Over the weekend, I went back to my parents’ home to prepare them to move away from the Ellicott City house we’ve called home for the past decade. We were hit with an unexpectedly strong storm, watching our windows and doors struggle to shield us from the torrential downpour and trees losing their grip on their branches that littered our yard.
But we got off easy.
A picture of flooding on Main Street Ellicott City. #HoCoMD pic.twitter.com/3AYg3MJNit
— Allan H. Kittleman (@HoCoGovExec) July 31, 2016
When I woke up Sunday morning to birds chirping and sun shining, I learned that the historic district of our town, just a five minute drive from my house, had been devastated by historic flooding.
That is footage from the window of a restaurant I’ve eaten at with my family, of a road that I’ve walked down and driven down hundreds of times. Saturday evening, when 6 inches of rain fell in less than 2 hours, cars were swept along Main Street like leaves on a river. The historic and iconic clock was also washed away.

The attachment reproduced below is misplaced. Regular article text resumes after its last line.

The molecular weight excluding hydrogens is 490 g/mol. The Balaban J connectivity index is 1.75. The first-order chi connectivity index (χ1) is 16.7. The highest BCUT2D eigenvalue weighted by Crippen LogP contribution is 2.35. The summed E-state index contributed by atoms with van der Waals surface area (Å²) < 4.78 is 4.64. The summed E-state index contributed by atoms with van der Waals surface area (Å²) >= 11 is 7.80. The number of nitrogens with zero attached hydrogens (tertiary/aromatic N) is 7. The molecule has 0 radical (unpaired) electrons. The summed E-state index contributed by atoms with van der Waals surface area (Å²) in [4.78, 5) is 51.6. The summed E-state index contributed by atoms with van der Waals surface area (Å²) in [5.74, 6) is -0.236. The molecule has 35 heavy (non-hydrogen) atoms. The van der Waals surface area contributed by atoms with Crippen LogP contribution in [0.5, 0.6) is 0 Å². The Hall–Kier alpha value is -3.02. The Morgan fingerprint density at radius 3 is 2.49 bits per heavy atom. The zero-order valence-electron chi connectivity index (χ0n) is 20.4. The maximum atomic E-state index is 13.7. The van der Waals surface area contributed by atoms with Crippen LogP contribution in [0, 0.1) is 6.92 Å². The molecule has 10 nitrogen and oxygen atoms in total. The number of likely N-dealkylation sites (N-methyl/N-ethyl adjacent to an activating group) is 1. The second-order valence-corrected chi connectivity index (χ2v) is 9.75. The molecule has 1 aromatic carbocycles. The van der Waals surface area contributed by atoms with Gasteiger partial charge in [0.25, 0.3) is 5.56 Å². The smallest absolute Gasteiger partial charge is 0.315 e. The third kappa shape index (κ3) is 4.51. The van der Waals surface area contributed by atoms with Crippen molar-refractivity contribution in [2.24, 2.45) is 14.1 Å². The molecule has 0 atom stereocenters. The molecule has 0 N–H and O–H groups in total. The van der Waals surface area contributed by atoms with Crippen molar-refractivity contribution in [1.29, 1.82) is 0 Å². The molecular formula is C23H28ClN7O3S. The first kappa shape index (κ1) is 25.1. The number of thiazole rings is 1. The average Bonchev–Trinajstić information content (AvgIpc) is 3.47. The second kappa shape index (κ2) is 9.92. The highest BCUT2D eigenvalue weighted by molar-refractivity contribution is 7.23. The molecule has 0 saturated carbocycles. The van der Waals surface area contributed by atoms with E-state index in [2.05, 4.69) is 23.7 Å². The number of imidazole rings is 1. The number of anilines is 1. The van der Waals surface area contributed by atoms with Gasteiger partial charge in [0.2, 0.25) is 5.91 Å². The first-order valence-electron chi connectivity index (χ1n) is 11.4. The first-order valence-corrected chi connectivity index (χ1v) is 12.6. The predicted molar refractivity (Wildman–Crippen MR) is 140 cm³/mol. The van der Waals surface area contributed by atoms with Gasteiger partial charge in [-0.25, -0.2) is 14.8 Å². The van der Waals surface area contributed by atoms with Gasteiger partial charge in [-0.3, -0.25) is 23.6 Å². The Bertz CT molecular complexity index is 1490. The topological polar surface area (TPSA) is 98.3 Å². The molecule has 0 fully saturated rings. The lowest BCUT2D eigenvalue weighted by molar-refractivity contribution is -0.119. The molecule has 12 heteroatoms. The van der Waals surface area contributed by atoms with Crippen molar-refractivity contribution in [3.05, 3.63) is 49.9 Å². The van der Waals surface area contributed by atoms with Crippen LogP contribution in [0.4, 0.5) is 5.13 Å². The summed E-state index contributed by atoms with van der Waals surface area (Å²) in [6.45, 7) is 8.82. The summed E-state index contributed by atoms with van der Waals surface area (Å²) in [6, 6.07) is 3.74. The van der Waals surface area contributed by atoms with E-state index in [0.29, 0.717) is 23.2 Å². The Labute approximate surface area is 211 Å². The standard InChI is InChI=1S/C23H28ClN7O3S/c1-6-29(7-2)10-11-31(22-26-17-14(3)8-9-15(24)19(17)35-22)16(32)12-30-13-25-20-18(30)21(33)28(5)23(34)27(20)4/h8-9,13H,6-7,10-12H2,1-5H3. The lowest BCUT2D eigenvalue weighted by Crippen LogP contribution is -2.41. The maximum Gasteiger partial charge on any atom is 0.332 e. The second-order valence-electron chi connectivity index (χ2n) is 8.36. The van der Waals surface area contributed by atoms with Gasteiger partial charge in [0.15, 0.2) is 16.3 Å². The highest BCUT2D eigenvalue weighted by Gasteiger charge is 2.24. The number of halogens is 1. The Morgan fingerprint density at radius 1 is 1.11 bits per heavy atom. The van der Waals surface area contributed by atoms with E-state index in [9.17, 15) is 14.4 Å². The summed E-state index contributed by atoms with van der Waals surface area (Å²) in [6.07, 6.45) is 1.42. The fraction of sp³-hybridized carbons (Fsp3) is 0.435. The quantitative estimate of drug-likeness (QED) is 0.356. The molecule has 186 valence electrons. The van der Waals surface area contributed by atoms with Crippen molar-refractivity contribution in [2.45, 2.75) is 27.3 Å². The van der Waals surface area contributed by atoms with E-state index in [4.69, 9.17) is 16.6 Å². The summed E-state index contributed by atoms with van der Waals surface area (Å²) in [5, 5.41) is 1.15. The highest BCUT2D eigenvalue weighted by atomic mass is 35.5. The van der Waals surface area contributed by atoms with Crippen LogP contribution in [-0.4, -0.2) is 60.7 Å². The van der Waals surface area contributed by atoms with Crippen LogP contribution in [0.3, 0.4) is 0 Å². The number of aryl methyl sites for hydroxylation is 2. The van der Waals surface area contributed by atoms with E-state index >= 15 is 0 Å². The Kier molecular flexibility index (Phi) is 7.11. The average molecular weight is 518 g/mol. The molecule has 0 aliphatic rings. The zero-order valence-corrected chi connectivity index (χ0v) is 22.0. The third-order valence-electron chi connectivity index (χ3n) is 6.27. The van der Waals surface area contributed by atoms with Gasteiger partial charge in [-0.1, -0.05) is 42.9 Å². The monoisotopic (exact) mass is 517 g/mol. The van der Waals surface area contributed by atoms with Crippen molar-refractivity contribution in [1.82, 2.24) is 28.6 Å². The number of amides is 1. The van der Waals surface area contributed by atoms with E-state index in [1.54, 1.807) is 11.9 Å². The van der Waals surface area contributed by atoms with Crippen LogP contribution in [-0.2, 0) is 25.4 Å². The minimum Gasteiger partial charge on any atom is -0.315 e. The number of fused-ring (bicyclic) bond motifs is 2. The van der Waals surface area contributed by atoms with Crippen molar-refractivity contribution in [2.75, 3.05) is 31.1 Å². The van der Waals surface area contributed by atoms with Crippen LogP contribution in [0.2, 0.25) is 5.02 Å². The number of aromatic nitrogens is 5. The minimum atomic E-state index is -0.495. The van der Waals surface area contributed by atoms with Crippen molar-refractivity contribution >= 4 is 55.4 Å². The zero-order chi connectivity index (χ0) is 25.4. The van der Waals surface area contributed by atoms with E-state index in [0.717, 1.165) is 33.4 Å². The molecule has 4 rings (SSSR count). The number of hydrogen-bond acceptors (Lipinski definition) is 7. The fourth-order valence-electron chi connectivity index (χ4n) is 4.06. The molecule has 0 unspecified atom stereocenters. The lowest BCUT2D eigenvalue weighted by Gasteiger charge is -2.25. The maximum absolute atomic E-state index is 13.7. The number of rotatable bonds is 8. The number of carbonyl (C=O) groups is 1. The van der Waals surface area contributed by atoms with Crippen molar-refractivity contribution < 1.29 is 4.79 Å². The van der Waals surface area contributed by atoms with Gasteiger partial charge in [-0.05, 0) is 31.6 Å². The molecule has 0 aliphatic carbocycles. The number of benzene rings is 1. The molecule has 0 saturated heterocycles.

Lives were lost. Homes were destroyed. Businesses were wrecked.
If you are able, please help rebuild this community however you can. Community members are looking for others who can provide meals, provide housing for displaced residents, volunteer to clean up, donate goods/supplies for the clean up efforts, and donate funds, but are of course welcoming any other forms of help as well.
Yes, Ellicott City has a history of flooding. It’s well-documented, both on Wikipedia and physically in the historic district itself. But it doesn’t make this latest, which meteorologists have called a once-in-a-millenia-scale flood, any less devastating.
Governor Hogan has declared a state of emergency while Ellicott City and the surrounding area try to rebuild. Any help would be appreciated.